Nigel Sheinwald

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Sir Nigel Sheinwald

British Ambassador to the United States
In office
October 2007 – January 2012
MonarchElizabeth II
PresidentGeorge W Bush
Barack Obama
Prime MinisterGordon Brown
David Cameron
Preceded bySir David Manning
Succeeded bySir Peter Westmacott
British Permanent Representative to the European Union
In office
Preceded bySir Stephen Wall
Succeeded bySir John Grant
Personal details
Born (1953-06-26) 26 June 1953 (age 67)
London, United Kingdom
Alma materBalliol College, Oxford

Sir Nigel Elton Sheinwald GCMG (born 26 June 1953) is a former senior British diplomat, who served as Ambassador to the United States of America between October 2007 and January 2012. He was appointed "Special Envoy on intelligence and law enforcement data sharing" in September 2014.[1]

Since shortly after he retired from the diplomatic service in 2012 he has been a non-executive director of Royal Dutch Shell. He is also a Senior Advisor to political consultancy Rasmussen Global.[2]


Sheinwald was born in London, England, and educated at Harrow County School for Boys and Balliol College, Oxford.


Sheinwald worked in the Foreign and Commonwealth Office on the Japan desk from 1976-77 and on the Zimbabwe desk from 1979-81. He served in Moscow from 1978-79 and was Head of the Foreign Office Anglo-Soviet Section from 1981-83. From 1983-87, he worked in the political section of the British Embassy in Washington, D.C. From 1987-89 he was Deputy Head of the Foreign Office's Policy Planning Staff. He was Deputy Head of the Foreign Office's European Union (Internal) Department from 1989-92 and Head of the UK Representations Political and Institutional Section in Brussels from 1993-95.[citation needed]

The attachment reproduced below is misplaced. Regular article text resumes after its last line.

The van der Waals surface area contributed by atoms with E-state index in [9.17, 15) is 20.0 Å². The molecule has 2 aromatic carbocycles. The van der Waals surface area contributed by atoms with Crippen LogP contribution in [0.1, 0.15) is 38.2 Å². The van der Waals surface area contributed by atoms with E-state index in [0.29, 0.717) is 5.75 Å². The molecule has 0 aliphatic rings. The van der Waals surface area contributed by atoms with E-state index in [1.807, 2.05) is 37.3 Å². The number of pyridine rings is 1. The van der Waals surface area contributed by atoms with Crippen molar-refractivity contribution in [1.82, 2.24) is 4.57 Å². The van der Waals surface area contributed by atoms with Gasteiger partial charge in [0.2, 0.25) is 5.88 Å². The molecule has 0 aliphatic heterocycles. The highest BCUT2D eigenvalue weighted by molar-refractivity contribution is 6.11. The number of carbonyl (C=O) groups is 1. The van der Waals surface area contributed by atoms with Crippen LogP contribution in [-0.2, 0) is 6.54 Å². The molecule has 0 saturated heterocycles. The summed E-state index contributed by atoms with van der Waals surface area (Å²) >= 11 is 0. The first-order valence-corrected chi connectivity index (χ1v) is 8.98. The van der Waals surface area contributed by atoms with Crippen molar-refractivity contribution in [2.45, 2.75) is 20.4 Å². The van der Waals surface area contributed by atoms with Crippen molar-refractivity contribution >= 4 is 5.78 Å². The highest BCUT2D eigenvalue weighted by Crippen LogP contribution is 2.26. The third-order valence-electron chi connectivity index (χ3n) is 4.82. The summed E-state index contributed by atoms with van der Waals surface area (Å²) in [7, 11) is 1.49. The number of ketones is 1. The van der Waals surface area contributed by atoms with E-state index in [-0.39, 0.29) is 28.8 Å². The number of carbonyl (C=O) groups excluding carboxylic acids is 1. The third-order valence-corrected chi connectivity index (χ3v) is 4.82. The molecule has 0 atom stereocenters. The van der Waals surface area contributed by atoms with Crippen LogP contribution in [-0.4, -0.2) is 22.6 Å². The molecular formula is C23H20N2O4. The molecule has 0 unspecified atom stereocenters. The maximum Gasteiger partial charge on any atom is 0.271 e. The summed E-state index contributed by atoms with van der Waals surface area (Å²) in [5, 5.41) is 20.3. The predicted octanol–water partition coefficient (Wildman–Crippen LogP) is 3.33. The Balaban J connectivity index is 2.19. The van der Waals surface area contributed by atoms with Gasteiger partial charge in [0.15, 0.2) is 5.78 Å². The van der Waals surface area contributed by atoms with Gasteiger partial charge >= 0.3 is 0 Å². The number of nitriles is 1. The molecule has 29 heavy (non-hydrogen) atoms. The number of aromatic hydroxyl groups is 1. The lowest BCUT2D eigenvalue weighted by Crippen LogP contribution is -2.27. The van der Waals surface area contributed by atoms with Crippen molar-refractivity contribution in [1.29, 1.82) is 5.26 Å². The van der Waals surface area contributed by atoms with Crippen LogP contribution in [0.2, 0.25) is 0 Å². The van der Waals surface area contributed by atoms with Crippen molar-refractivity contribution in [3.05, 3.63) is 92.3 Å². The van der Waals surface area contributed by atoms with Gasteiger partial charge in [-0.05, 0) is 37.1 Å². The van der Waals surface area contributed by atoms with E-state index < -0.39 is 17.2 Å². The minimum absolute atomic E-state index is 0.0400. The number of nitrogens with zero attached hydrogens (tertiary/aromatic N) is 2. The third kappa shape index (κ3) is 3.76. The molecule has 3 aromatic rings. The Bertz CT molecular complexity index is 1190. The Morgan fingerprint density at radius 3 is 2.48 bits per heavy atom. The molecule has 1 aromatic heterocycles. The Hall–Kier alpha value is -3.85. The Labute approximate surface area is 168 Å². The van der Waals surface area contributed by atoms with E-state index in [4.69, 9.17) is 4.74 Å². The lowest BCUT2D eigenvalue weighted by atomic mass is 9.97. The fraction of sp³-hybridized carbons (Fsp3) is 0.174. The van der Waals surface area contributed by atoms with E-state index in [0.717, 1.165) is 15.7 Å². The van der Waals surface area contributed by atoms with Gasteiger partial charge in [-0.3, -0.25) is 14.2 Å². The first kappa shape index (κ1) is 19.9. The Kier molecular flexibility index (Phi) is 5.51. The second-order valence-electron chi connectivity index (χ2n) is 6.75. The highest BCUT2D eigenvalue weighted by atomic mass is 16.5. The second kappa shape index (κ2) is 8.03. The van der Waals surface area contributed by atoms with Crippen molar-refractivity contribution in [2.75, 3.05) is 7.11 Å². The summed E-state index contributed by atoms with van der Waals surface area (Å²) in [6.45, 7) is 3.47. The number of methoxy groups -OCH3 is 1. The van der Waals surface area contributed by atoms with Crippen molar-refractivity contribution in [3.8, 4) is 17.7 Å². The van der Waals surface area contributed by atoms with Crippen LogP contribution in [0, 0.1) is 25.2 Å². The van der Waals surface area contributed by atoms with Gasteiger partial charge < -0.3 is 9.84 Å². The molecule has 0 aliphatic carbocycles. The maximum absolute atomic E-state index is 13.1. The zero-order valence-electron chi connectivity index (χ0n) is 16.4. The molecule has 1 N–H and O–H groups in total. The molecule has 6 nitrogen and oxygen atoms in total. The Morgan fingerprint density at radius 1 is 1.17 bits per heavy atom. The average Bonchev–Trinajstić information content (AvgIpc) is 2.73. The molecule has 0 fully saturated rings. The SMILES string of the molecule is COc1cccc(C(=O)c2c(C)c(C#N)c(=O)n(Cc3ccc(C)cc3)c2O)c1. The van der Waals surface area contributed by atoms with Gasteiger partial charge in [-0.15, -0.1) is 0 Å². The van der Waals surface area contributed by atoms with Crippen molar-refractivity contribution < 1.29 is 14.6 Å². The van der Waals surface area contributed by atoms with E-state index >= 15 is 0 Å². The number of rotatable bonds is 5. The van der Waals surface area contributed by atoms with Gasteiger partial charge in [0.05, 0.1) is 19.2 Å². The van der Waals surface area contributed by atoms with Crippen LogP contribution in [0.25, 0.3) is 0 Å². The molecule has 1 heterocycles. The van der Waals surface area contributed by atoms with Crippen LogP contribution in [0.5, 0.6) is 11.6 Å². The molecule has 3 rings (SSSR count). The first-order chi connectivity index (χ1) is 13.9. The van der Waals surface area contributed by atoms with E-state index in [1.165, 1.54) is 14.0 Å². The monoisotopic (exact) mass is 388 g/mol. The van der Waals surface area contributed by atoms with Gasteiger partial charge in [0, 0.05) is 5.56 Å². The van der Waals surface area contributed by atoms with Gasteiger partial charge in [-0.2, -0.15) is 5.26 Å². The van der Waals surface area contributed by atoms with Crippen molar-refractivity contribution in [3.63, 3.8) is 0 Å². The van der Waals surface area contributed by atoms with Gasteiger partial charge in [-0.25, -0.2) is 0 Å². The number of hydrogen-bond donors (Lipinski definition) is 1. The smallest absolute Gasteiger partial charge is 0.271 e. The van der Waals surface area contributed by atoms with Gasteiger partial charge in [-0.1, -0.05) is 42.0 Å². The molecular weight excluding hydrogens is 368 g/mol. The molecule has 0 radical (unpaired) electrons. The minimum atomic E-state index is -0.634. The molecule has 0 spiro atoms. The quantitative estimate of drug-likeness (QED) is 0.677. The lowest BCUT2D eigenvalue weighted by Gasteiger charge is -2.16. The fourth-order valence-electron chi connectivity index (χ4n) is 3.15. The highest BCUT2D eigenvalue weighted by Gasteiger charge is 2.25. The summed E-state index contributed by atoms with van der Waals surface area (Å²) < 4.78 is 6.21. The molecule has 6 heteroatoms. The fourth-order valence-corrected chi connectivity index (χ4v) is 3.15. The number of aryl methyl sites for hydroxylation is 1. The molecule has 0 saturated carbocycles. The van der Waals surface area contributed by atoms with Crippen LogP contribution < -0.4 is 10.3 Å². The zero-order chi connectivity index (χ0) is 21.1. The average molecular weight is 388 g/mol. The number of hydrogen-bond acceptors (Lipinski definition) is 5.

Sheinwald was Foreign Office Press Secretary from 1995-98 and Europe Director from 1998 to 2000, before serving as the UK Ambassador and Permanent Representative to the European Union from 2000 to 2003. From 2003 to 2007, he was Foreign Policy and Defence Adviser under Prime Minister Tony Blair and then as Head of the Cabinet Office Defence and Overseas Secretariat.

He is credited with successfully negotiating the release of fifteen Royal Navy personnel from Iran in 2007. He made a critical breakthrough in the standoff during a call with the head of Iran's Supreme National Security Council, Ali Larijani.[3]

In October 2007 he was appointed Ambassador to the United States.[4]

Sheinwald was appointed a Companion of the Order of St Michael and St George (CMG) in 1998,[5] in 2000 was advanced to a knighthood as a Knight Commander (KCMG),[6] and in 2011 was promoted to Knight Grand Cross of the same Order (GCMG).[7] In June 2011, the Prime Minister's Office announced that Sir Peter Westmacott, then HM Ambassador to the French Republic, would replace him in January 2012 as British Ambassador to the US.[8]

With effect from 1 July 2012, Sheinwald became a non-executive director of Royal Dutch Shell.[9]


Speaking to the New Statesman in November 2017, Sheinwald expressed unease about British Foreign Secretary Boris Johnson's influence on international affairs: “His [Johnson’s] style gets in the way of handling foreign relations in a serious, responsible way at a time of real difficulty for this country… I don’t think he’s been at all helpful to the UK national interest, and I think that’s very regrettable indeed.”[10]


  1. ^ "Sir Nigel Sheinwald appointed Special Envoy on intelligence and law enforcement data sharing", Cabinet Office, 19 September 2014
  2. ^
  3. ^ Boston Globe "In surprise move, Iran frees 15 Britons",; accessed 3 June 2020.
  4. ^ Foreign & Commonwealth Office "Sir Nigel Sheinwald's bio"
  5. ^ "No. 55354". The London Gazette (Supplement). 30 December 1998. p. 3.
  6. ^ "No. 56070". The London Gazette (Supplement). 30 December 2000. p. 3.
  7. ^ "No. 59808". The London Gazette (Supplement). 11 June 2011. p. 3.
  8. ^ "Senior Diplomatic Appointments". Number 10. 24 June 2011. Retrieved 25 June 2011. CS1 maint: discouraged parameter (link)
  9. ^ Board of Directors, Royal Dutch Shell. Retrieved 4 November 2014
  10. ^ The joke’s over – how Boris Johnson is damaging Britain’s global stature New Statesman

External links[edit]

Diplomatic posts
Preceded by
Sir David Manning
British Ambassador to the United States
Succeeded by
Sir Peter Westmacott